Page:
War in the Early Republic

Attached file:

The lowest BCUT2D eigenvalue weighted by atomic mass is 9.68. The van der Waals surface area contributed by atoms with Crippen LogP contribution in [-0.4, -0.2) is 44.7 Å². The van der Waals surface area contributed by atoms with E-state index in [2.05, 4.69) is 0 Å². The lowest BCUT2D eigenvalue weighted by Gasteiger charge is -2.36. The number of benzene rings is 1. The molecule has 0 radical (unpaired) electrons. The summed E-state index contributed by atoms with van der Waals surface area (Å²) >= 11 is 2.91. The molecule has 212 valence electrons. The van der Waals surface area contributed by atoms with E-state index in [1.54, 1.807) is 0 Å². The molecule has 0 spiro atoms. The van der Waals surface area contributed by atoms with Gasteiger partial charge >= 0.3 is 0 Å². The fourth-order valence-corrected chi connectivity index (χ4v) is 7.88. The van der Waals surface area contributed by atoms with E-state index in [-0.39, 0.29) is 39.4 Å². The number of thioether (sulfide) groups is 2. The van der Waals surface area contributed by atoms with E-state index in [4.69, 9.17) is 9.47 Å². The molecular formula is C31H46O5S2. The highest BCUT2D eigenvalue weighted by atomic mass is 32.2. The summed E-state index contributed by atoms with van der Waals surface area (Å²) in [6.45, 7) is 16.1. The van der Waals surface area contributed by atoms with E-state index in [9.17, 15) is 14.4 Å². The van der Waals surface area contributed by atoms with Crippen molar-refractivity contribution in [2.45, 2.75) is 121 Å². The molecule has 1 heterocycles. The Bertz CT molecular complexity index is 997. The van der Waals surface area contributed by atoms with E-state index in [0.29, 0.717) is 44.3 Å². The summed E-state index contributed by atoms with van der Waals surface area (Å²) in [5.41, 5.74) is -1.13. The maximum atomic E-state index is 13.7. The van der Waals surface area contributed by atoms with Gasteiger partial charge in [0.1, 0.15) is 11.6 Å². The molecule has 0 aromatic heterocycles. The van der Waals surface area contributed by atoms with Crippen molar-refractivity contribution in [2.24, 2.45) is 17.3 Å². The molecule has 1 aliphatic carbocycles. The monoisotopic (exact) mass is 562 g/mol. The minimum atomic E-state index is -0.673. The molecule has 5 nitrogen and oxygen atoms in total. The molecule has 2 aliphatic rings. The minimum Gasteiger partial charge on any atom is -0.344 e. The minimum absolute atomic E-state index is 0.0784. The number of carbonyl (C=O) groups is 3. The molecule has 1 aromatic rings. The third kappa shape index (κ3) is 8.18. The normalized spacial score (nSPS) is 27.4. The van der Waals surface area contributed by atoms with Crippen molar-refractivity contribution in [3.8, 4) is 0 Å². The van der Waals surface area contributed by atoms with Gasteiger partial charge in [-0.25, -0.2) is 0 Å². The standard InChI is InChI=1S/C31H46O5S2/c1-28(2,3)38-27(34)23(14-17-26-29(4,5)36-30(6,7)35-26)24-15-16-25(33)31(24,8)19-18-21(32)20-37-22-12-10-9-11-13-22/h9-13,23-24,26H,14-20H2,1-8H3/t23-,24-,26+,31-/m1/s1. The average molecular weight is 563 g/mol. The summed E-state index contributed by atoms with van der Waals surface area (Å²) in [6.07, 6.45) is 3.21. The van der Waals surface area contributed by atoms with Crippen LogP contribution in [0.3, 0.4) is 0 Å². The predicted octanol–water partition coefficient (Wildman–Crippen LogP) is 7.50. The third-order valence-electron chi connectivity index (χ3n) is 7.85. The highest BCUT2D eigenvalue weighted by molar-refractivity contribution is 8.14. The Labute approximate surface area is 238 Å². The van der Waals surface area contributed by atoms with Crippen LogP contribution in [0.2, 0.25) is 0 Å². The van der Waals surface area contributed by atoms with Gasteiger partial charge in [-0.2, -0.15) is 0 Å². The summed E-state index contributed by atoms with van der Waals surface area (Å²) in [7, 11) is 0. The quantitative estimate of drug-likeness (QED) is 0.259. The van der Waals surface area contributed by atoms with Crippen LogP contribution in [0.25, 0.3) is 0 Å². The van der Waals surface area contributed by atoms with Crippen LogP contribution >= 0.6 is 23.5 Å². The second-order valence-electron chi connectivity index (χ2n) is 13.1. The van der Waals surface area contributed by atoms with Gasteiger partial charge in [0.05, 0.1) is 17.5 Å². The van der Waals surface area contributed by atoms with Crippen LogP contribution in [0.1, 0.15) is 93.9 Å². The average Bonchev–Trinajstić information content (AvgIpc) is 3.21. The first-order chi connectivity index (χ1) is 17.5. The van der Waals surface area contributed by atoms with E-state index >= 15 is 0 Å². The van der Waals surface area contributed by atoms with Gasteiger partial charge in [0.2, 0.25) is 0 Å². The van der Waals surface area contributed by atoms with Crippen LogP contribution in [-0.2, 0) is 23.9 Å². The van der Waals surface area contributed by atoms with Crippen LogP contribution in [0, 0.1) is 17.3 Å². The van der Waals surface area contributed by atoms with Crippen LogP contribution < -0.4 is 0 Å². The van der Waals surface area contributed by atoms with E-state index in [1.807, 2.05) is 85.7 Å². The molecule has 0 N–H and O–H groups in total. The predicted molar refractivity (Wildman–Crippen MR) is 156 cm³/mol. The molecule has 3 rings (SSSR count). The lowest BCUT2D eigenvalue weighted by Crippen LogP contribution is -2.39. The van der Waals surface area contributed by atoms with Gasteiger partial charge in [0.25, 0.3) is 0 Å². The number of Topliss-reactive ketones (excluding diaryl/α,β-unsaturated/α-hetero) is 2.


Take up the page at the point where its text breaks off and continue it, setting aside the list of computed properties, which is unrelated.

War in the Early Republic had many different roots. However, at the heart of it all was always the belief that the American mission and identity reigned supreme over all others. Other influences can be tracked and measured as having an impact on American wars throughout history, such as religion, economic missions, and national security. Time was the most critical role in evolving the motivations for why the United States went to war, however, the most prolific factor which has provided a foundational continuity is American exceptionalism. Following the inception of the Early Republic, English Puritans arrived and began the Pequot War in 1636. The motivations for this war was a religious ideology which unified the settlers and gave them a sense of community pride, a feeling of being chosen, and a justification to complete a purposed mission. Coupled with fears for security, the Puritan settlers attained their justification for the Pequot War. Precluding the Revolutionary War, economic changes led to a shift in nationalistic allegiances and an emergence of the true independent “American” spirit. This hotbed of resentment for the pre-existing British governance compounded by the belief that the colonists were different nationalistically from the British justified the war. During the War of 1812, Americans had strong nationalistic pride that they felt was encroached upon by the indignities perpetrated by the British through acts of economic limitations and breaches in security, thus leading to war. Continual changes over time in the Early Republic created unique situations which led to evolutions in the justifications for war. However, the single foundation that has continuously been propounded upon is an American nationalistic view of exceptionalism.